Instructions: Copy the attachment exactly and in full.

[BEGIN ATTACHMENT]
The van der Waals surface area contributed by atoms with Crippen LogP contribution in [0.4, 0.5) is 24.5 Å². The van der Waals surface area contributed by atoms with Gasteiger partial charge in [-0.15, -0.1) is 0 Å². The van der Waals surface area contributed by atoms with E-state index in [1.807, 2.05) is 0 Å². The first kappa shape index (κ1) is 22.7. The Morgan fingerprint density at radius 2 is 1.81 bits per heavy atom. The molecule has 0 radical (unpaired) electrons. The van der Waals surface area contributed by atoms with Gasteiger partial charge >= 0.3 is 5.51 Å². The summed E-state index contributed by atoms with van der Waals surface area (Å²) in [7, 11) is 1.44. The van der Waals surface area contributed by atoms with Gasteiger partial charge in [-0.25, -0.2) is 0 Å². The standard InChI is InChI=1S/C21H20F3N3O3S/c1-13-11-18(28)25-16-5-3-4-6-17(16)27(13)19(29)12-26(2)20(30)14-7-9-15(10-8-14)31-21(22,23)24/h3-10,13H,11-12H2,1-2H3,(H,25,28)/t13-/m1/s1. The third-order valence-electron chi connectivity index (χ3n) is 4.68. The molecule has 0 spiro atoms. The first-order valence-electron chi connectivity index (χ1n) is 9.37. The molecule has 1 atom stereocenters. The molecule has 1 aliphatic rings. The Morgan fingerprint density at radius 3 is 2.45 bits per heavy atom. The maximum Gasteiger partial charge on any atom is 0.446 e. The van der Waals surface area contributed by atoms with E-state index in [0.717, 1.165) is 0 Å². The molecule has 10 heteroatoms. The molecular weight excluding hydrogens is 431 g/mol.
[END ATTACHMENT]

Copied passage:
The van der Waals surface area contributed by atoms with Crippen LogP contribution in [0.4, 0.5) is 24.5 Å². The van der Waals surface area contributed by atoms with Gasteiger partial charge in [-0.15, -0.1) is 0 Å². The van der Waals surface area contributed by atoms with E-state index in [1.807, 2.05) is 0 Å². The first kappa shape index (κ1) is 22.7. The Morgan fingerprint density at radius 2 is 1.81 bits per heavy atom. The molecule has 0 radical (unpaired) electrons. The van der Waals surface area contributed by atoms with Gasteiger partial charge >= 0.3 is 5.51 Å². The summed E-state index contributed by atoms with van der Waals surface area (Å²) in [7, 11) is 1.44. The van der Waals surface area contributed by atoms with Gasteiger partial charge in [-0.25, -0.2) is 0 Å². The standard InChI is InChI=1S/C21H20F3N3O3S/c1-13-11-18(28)25-16-5-3-4-6-17(16)27(13)19(29)12-26(2)20(30)14-7-9-15(10-8-14)31-21(22,23)24/h3-10,13H,11-12H2,1-2H3,(H,25,28)/t13-/m1/s1. The third-order valence-electron chi connectivity index (χ3n) is 4.68. The molecule has 0 spiro atoms. The first-order valence-electron chi connectivity index (χ1n) is 9.37. The molecule has 1 atom stereocenters. The molecule has 1 aliphatic rings. The Morgan fingerprint density at radius 3 is 2.45 bits per heavy atom. The maximum Gasteiger partial charge on any atom is 0.446 e. The van der Waals surface area contributed by atoms with E-state index in [0.717, 1.165) is 0 Å². The molecule has 10 heteroatoms. The molecular weight excluding hydrogens is 431 g/mol.